Effect of administration of insulin on streptozotocin-induced diabetic hypertension in rat.
We have reported that streptozotocin-induced insulin-dependent diabetes mellitus in 25% reduced renal mass rats is associated with low-renin, volume-expanded hypertension and that the development of the hypertension can be prevented with insulin. In this study we examined the effect of insulin after the animals had developed sustained hypertension. Normotensive 25% reduced renal mass rats were treated with streptozotocin and, as expected, developed insulin-dependent diabetes mellitus and hypertension. After 4 weeks of sustained hypertension, neutral protamine Hagedorn insulin (6 to 8 IU/d) was administered subcutaneously for 4 weeks. As expected, insulin treatment decreased plasma glucose and increased body weight gain relative to untreated diabetic rats. On the other hand, insulin treatment did not reverse the hypertension and albuminuria. It also did not normalize extracellular fluid volume and plasma renin activity. Furthermore, insulin treatment did not reverse the increase in plasma Na+,K(+)-ATPase inhibitory activity (determined by both radioimmunoassay and bioassay) and the inhibition of myocardial microsomal Na+,K(+)-ATPase activity observed in the untreated diabetic hypertensive rats. 5'-Nucleotidase, a membrane marker, was not different between insulin-treated and untreated diabetic rats. These results show that insulin, given as here described, does not reverse the insulin-dependent diabetes mellitus hypertension in 25% reduced renal mass rats once it is established, perhaps because it does not reverse the albuminuria, volume expansion, increase in endogenous digitalis-like substance, and inhibition of cardiovascular muscle cell Na+,K(+)-ATPase activity.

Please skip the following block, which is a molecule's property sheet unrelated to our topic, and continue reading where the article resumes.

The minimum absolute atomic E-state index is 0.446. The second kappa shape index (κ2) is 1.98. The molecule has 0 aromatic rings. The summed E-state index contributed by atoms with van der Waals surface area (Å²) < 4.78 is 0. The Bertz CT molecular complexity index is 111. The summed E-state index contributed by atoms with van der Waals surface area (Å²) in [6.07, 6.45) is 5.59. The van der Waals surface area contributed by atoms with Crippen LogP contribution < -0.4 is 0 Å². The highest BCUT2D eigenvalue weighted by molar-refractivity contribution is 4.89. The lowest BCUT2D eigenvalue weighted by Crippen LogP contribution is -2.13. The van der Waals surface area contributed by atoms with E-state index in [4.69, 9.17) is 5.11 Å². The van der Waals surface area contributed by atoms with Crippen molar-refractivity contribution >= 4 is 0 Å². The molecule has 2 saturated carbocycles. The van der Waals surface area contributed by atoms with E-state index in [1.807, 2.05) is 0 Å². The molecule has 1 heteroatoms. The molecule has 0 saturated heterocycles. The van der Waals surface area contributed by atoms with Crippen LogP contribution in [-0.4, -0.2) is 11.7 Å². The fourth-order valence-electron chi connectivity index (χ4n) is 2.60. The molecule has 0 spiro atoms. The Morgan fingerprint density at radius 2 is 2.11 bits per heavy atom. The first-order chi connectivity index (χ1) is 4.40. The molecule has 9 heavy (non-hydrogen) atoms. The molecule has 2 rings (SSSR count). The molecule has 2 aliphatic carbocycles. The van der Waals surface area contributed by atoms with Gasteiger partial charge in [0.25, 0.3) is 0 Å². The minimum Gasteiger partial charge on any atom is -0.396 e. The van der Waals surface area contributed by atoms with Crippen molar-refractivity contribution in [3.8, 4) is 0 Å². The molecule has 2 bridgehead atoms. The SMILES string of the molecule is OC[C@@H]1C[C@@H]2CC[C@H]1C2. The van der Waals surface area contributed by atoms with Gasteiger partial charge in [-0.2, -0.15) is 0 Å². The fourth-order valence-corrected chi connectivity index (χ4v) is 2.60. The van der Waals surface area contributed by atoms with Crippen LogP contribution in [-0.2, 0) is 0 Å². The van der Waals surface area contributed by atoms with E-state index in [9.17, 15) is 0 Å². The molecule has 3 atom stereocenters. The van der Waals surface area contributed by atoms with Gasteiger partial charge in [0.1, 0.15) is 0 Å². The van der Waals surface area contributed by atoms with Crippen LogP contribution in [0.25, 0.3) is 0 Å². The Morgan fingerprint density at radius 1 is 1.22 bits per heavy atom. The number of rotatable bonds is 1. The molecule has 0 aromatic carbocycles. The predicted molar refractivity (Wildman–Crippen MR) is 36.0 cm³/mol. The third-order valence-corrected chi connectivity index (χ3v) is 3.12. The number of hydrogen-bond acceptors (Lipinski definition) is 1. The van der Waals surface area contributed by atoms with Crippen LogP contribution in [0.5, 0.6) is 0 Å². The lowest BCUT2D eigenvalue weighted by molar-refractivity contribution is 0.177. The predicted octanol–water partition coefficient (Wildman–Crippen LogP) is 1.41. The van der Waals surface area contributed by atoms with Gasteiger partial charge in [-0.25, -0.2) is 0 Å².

- Copyright © 1994 by American Heart Association